If you would like to share,
  e-mail or bookmark this
  page, the tools below
  are available for your

  Surf with confidence!
  Site has been tested by:
    Norton™ Safe Web
    McAfee SiteAdvisor ®

   Article: Bank Angle for
   Standard Rate Turn
  luizmonteiro.com is your source for:
Online Aviation Instrument Simulators + E6b, CR3 and other Flight Computer Calculators
Home Page |  1 2 3 4 5 6 7 8 9 | Next  

Bank Angle and the Physics of Standard Rate Turns

  Printable Version

Table of Contents

  I - Introduction
  II - Forces Acting on Aircraft
  III - Obtaining an Exact Equation for the Bank Angle required for a Standard Rate Turn
  IV - Obtaining Approximate Equations for Mentally Estimating the Bank Angle Required for Standard Rate Turn
  V - Comparing the Approximations to the Exact Formula
  VI - Half Standard Rate Turns
  VII - Standard Rate with TAS in Kilometers Per Hour (km/hr)
  VIII - Units and Variables Used
  IX - Other Useful Information that We Can Use From Our Study

- Introduction

In this article we are going to look deep into standard rate turns and examine the math and some of physics behind them. We are also going to look at the "rule of thumb" (mental calculation) methods that pilots use to estimate the bank angle required to achieve a standard rate turn. We will verify how precise are they in comparison to an exact formula that we will construct. A basic knowledge of algebra and trigonometry is required to fully understand the rest of this article.

Defining Standard Rate Turn

Definition: A standard rate turn is maneuver in which an aircraft turns at a rate 3o per second (3o/s) .

If this turn is held for exactly two minutes (120 seconds) the aircraft will complete a 360o turn since:

          3o/s · 120s = 360o

Note: the middle dot (·) in the formula below means multiply. We will be using this notation throughout this text.

The bank required to achieve standard rate changes with your true airspeed (TAS). The higher that speed, the greater the bank angle will need to be in order to achieve a standard rate turn.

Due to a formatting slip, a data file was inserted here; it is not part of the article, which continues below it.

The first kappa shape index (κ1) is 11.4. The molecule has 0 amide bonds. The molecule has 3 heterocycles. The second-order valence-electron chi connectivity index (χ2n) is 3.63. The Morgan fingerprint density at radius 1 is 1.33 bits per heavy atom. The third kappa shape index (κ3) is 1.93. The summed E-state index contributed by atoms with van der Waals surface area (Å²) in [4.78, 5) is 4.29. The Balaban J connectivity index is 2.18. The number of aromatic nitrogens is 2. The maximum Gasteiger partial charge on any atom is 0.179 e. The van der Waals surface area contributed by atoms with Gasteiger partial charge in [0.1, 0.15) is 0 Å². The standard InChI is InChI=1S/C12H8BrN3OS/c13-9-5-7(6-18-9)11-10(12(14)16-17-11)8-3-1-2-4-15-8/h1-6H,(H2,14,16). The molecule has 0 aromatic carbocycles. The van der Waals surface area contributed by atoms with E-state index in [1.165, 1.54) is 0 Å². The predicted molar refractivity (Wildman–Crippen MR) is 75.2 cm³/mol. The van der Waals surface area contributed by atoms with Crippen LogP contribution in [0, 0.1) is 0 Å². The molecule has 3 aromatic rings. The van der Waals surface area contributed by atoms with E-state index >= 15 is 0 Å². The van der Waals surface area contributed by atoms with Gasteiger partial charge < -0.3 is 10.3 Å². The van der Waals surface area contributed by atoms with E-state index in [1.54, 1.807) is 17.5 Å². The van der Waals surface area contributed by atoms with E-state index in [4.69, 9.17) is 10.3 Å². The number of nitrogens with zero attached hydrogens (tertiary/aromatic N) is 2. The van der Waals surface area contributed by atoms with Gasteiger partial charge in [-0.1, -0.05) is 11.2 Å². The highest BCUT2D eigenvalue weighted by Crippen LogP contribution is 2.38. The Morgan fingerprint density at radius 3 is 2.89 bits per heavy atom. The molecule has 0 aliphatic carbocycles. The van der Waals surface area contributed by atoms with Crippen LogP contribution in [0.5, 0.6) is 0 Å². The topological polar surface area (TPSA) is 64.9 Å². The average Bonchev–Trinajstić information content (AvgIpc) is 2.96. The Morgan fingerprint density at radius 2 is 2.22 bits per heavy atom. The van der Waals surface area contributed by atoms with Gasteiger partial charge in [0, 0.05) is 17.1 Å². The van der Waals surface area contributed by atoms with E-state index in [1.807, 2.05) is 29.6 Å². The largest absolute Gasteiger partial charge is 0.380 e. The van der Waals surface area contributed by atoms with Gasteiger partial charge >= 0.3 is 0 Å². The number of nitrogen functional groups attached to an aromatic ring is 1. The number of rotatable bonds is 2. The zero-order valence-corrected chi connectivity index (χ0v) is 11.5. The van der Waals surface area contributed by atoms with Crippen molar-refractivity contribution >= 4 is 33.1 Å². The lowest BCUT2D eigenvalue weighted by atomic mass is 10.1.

(a) (b)  

Fig 1-1    Instruments used to measure rate of turn in aircraft.

Figure 1-1 a shows an analog turn coordinator instrument that currently indicates a standard rate turn to the right (tip of the miniature aircraft wing on right marking). Figure 1-1 b shows the same situation on a digital display (magenta arc on second right marking). Note that these instruments are showing how fast the heading of the aircraft is changing (rate of turn). They do not show bank directly.

Estimating the Bank Angle to Achieve a Standard Rate Turn

  (a) (b)  

Fig 1-2    Attitude indicator instruments used to bank the aircraft.

When banking the aircraft to execute a standard rate turn, it is useful for pilots to have an approximate idea of how much that bank should be for standard rate. They will be using the attitude indicator (Figure 1-2 a & b) first to bank the aircraft and once they are at the approximate bank, they will then rely on the turn coordinator instrument (Figure 1-1 a & b) to adjust the initial bank so that a standard rate turn is established.

The following was taken directly from a paragraph in the FAA-H-8083-15A Instrument Flying Handbook, Page 5-19 and 5-20, 2008 Edition, published by United States Department of transportation, Federal Aviation Administration Air Men Testing Standards Branch:

"A rule of thumb to determine the approximate angle of bank required for a standard rate turn is to use 15 percent of the true airspeed. A simple way to determine this amount is to divide the airspeed by 10 and add one-half the result. For example, at 100 knots, approximately 15o of bank is required (100 ÷ 10 + half of result = 10 + 5 = 15); at 120 knots, approximately 18o of bank is needed for a standard rate turn."

in other words:

           0.15 · TAS

Where: is the bank angle in degrees and TAS is the true airspeed in knots. This equation will later be referred to as equation .

Note: the () in the formula above means approximately. It will be used throughout this text to distinguish approximate formulas from the exact (=) formulas.

There are also some variations to this approximation method. One of them is:

           0.10 · TAS + 5

Basically meaning: take 10% of the true airspeed then add five to get the approximate bank angle in degrees for standard rate turn. This equation will later be referred to as equation .


Home Page |  1 2 3 4 5 6 7 8 9 | Next  


Navigation Simulator
Practice in our simulator specifically designed for learning the basics of instrument navigation. Try the Navigation Simulator now available for Windows and Mac OS. Free to try fully functional version for 10 days, $39.95 to buy.

  Stay connected, get
updates and news. Visit luizmonteiro.com's facebook page.

All rights reserved to Luiz Roberto Monteiro de Oliveira.  No content or code of this web site may be reproduced without prior permission from the author. 
LuizMonteiro LLC d/b/a luizmonteiro.com